August 22, 2012
Robinette on Civil Recourse Theory and Automobile Accidents
I have posted to SSRN a draft of my article from last January's AALS Torts & Compensation Systems Section panel on John Goldberg & Ben Zipursky's elegant civil recourse theory. Entitled Two Roads Diverge for Civil Recourse Theory, the abstract provides:
John Goldberg and Ben Zipursky’s civil recourse theory purports to be descriptive and unitary. It cannot be both. According to this theory, as a positive matter, tort law is unified by wrongs and is not designed to be used as an instrument for purposes such as compensation and deterrence. In this article, I argue that civil recourse theory does not offer a complete description of twenty first century tort law. Tort law is not just about civil recourse; at least part of tort law’s purpose is instrumental. The extent of routinization in tort law, particularly in automobile accident claims, demonstrates a gap between civil recourse theory and the tort law it is supposed to describe. In the trenches, insurers and plaintiffs’ lawyers are concerned about the profitability of their portfolio of cases as a whole. Insurers and many plaintiffs’ lawyers, therefore, routinize the claims system, increasing its administrability and the compensation of claimants, but reducing or eliminating the importance of wrongs in a large portion of cases. Civil recourse theory fails as a descriptive unitary theory of tort law because it does not accurately describe automobile accident claims, constituting a majority of tort claims and three-quarters of tort payments.
The symposium will be published by the Indiana Law Journal in the spring and contain articles from Judges Calabresi and Posner, Martha Chamallas, me, and a detailed introduction from Mike Rustad. John and Ben are in the unenviable position of responding to the 5 papers in 3 weeks!
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Three quick thoughts.
First, I generally believe – and bemoan – that the law is moving towards a "civil recourse" version of tort law, one in which the fault standard is being raised from negligence to recklessness. Consider the movement from the Second Restatement of Torts to the Third Restatement, the latter of which blows up the concept of strict liability and replaces it with a watered-down version of negligence masquerading as strict liability. Consider also the sharp decline in medical malpractice claims and victories at trial over the past decade, which I would describe, based on my observations, as a raising of the bar by which a breach of the standard of care is proven.
Second, automobile accident cases are unique in one respect by virtue of the multitude of laws that prescribe the exact conduct of drivers. Thus, while in many other fields, such as professional liability and product liability, cases turn on what the standard of care required, in the vast majority of automobile accidents it is not even disputed. You had a red light. The speed limit was 40 miles an hour. I had the right-of-way. Et cetera. Thus, there isn't as much "shadow of the law" bargaining because the law is not in doubt, and the facts are either quite often easy to prove one way or the other, given the presence of other witnesses, forensic reconstruction of the accident, and the speed with which statements are given to police officers, tow truck operators, insurance investigators, etc, or are simply a gamble with the jury (he-said, she-said about the red light). This plays into the negotiations: on legal issues, there is no doubt, and on factual issues either an issue is not really disputable or is so disputable that both sides know they are taking a risk.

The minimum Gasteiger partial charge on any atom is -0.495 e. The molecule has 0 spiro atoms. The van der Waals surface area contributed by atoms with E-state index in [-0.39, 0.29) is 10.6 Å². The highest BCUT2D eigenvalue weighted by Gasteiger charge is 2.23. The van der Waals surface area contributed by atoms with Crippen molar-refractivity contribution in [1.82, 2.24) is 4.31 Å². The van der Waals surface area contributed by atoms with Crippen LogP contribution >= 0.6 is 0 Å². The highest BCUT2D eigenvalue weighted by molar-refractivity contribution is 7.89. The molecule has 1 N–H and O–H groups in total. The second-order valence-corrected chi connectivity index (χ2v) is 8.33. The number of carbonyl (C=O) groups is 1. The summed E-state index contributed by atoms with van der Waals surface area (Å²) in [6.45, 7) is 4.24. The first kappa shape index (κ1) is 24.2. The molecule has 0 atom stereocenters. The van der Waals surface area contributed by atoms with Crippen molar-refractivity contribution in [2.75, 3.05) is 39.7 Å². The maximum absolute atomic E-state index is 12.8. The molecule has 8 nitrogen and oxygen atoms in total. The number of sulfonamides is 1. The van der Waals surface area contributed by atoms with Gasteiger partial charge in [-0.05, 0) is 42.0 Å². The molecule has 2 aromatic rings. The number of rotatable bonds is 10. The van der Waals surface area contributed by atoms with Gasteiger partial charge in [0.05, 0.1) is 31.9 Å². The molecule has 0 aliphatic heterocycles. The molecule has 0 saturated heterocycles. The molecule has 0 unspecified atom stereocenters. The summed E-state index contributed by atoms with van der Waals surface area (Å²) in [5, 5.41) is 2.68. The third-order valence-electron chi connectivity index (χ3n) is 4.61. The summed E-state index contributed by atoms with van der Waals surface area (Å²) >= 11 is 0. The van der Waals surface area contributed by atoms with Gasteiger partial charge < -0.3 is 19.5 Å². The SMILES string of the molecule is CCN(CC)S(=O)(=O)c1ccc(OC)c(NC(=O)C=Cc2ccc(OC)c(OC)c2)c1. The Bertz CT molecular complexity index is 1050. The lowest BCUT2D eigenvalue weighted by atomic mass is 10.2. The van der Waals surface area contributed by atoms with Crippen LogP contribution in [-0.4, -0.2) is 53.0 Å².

Third, automobile accident cases are unique in another respect in that the insurance policies are so low that, in many cases, it makes more sense for the insurer to pay the claim (at whatever discount can be negotiated) then to litigate it, regardless of liability. If you plan on following up on this area, try to get claims data at a more refined level, so you can compare how cases are litigated where (1) the defendant has minimum lawful coverage (2) the defendant has coverage that substantially exceeds the potential cost of defense, like $100,000 or greater and (3) the defendant has extensive coverage, like $1 million or more. E.g., a routine "running the red light" case in which both drivers have minimum lawful coverage and there is no unambiguous evidence of fault will, consistent with your paper, probably result in payments to both drivers that are in some way connected to their damages. In contrast, a major trucking accident involving allegations that a driver failed to react to dangerous situations quickly enough because they had been driving too many hours in excess of FMCSR will involve far more of a fault-based negotiation on both sides.
Posted by: Max Kennerly | Aug 23, 2012 8:06:03 AM